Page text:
Look Before You Leap… The Treatment of Snoring and Obstructive Sleep Apnea

 By Gail Demko, DMD

Sleep Apnea and CPAP

All medical and dental professionals are looking for ways to offset decreases in reimbursement, often by acquiring new skills that allow expansion into previously untapped patient populations. Many dentists have become interested in providing oral device therapy for patients who snore and or have obstructive sleep apnea. All dentists possess the skills required to fabricate oral devices, we learned them in dental school. We are adept at using many different impression materials, adjusting and modifying multiple types of mouthpieces, can analyze occlusal contacts on complete dentures and have a passing knowledge of clonic bruxism and tonic bruxism (clenching).

The treatment of patients with snoring and obstructive sleep apnea requires not only these basic mechanical skills but an understanding of the overall disease process. This is a medical disease with medical complications and comorbidities. Just as untreated caries will lead to endodontic involvement and possible tooth loss, untreated sleep apnea can lead to hypertension, heart attack, stroke or an increased incidence of various cancers. Dentists are fully in control of treating all outcomes of the carious process but we are not trained to deal with the severe medical outcomes of untreated sleep apnea.

You must understand that we are part of the medical team. We work with physicians to appropriately treat patients with snoring and sleep apnea. Diagnosis of disease, be it snoring or sleep apnea, lies within the arena of medicine, not dentistry (just ask your malpractice insurer). To treat a patient who complains of snoring without appropriate medical consult and medical diagnosis may result in the resolution of snoring without control of the underlying sleep apnea. This patient could go on to suffer heart failure, have a motor vehicle accident or develop hypertension. Resolution of the patient’s symptom of snoring may allow both you and the patient to assume that the underlying sleep disordered breathing has also been controlled; snoring often resolves before there is control of the obstructive sleep apnea. This presumption can be very dangerous to the patient and could have serious consequences for your practice.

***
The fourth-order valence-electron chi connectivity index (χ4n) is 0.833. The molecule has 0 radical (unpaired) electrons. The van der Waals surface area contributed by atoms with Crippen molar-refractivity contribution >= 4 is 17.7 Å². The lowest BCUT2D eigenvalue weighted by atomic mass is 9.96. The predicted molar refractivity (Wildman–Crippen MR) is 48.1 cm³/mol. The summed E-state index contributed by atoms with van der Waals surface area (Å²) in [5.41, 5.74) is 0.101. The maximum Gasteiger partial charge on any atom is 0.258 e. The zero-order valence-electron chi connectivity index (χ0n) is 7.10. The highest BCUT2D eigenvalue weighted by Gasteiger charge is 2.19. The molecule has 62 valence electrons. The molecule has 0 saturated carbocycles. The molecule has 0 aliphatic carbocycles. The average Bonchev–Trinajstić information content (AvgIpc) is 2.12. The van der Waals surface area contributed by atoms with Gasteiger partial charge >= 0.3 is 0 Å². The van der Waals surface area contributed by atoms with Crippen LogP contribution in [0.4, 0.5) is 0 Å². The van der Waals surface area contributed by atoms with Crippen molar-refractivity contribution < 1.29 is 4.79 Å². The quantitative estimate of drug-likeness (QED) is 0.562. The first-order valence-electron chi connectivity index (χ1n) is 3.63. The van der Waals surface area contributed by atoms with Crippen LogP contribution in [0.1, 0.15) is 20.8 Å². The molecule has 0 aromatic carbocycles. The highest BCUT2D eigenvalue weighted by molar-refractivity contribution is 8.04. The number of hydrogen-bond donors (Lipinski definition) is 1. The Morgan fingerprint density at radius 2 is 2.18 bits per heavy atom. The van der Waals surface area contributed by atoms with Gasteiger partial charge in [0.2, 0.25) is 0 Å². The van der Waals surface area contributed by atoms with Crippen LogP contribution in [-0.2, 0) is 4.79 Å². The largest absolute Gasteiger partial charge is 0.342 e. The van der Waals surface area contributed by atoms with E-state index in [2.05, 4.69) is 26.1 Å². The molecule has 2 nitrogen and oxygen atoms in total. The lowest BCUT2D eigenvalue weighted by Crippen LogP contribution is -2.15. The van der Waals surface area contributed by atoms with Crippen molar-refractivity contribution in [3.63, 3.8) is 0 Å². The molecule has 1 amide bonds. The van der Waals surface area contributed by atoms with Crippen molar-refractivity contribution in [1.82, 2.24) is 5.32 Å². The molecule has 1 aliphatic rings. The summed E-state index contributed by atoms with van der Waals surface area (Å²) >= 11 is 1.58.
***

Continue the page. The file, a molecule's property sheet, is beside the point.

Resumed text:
Many companies now market legal medical diagnostic sleep testing equipment directly to dentists. The sales rep tells you that this will allow you to “screen” patients in your practice for snoring and sleep apnea. These are not screening devices; these are legal medical diagnostic tools. The standard of care requires evaluation of the patient by medical provider not just remote evaluation of the data obtained through home sleep testing by a physician licensed in your state.

So approach this field in a responsible way. Learn about the diseases of sleep disordered breathing. Understand all available treatment options and know when oral appliance therapy may not be appropriate for the individual patient in your practice.

Treating medical diseases requires that you be part of the team. Physician, surgeon, general dentist, orthodontist, nurse practitioner and respiratory technician: all of these have a part to play. As dentistry evolves and continues to move back in synchrony with medicine it is time to forge new alliances with our medical colleagues to provide improved outcomes for all of our patients.

 

Demko

Dr. Gail Demko started her career in dental treatment of OSA at Beth Israel Deaconess Medical Center in 1989. In 1997, she was the first dentist in the US to limit her practice to the treatment of OSA. She became the expert advisor to the FDA in the area of oral appliance therapy in 2004 and has been active in professional groups for some time. At present , she is President of the AADSM, a member of  the Board of Directors of the Massachusetts Sleep Society, on the editorial board of the Journal of Sleep And Breathing and holds the distinction of having the first certified dental sleep medicine office in New England. She continues to practice full-time in Weston, MA.

 

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